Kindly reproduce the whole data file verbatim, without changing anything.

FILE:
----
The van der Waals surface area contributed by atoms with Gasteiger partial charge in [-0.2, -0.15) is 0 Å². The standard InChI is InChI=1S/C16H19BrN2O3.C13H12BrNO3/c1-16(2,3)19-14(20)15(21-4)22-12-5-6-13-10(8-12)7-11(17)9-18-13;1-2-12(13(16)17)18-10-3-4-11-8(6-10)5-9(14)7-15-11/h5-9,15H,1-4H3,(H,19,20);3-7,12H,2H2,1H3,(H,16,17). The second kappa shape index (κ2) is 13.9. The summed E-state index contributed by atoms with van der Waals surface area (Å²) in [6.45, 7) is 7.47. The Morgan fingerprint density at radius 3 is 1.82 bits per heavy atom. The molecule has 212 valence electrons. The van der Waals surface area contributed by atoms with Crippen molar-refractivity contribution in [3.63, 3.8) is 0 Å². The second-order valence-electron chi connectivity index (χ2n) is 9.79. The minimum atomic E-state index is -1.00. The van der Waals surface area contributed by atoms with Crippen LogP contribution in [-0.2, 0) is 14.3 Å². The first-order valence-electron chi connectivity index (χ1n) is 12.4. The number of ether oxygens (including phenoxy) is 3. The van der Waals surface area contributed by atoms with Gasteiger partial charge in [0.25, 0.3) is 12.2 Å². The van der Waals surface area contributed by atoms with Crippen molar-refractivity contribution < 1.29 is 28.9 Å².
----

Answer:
The van der Waals surface area contributed by atoms with Gasteiger partial charge in [-0.2, -0.15) is 0 Å². The standard InChI is InChI=1S/C16H19BrN2O3.C13H12BrNO3/c1-16(2,3)19-14(20)15(21-4)22-12-5-6-13-10(8-12)7-11(17)9-18-13;1-2-12(13(16)17)18-10-3-4-11-8(6-10)5-9(14)7-15-11/h5-9,15H,1-4H3,(H,19,20);3-7,12H,2H2,1H3,(H,16,17). The second kappa shape index (κ2) is 13.9. The summed E-state index contributed by atoms with van der Waals surface area (Å²) in [6.45, 7) is 7.47. The Morgan fingerprint density at radius 3 is 1.82 bits per heavy atom. The molecule has 212 valence electrons. The van der Waals surface area contributed by atoms with Crippen molar-refractivity contribution in [3.63, 3.8) is 0 Å². The second-order valence-electron chi connectivity index (χ2n) is 9.79. The minimum atomic E-state index is -1.00. The van der Waals surface area contributed by atoms with Crippen LogP contribution in [-0.2, 0) is 14.3 Å². The first-order valence-electron chi connectivity index (χ1n) is 12.4. The number of ether oxygens (including phenoxy) is 3. The van der Waals surface area contributed by atoms with Gasteiger partial charge in [0.25, 0.3) is 12.2 Å². The van der Waals surface area contributed by atoms with Crippen molar-refractivity contribution < 1.29 is 28.9 Å².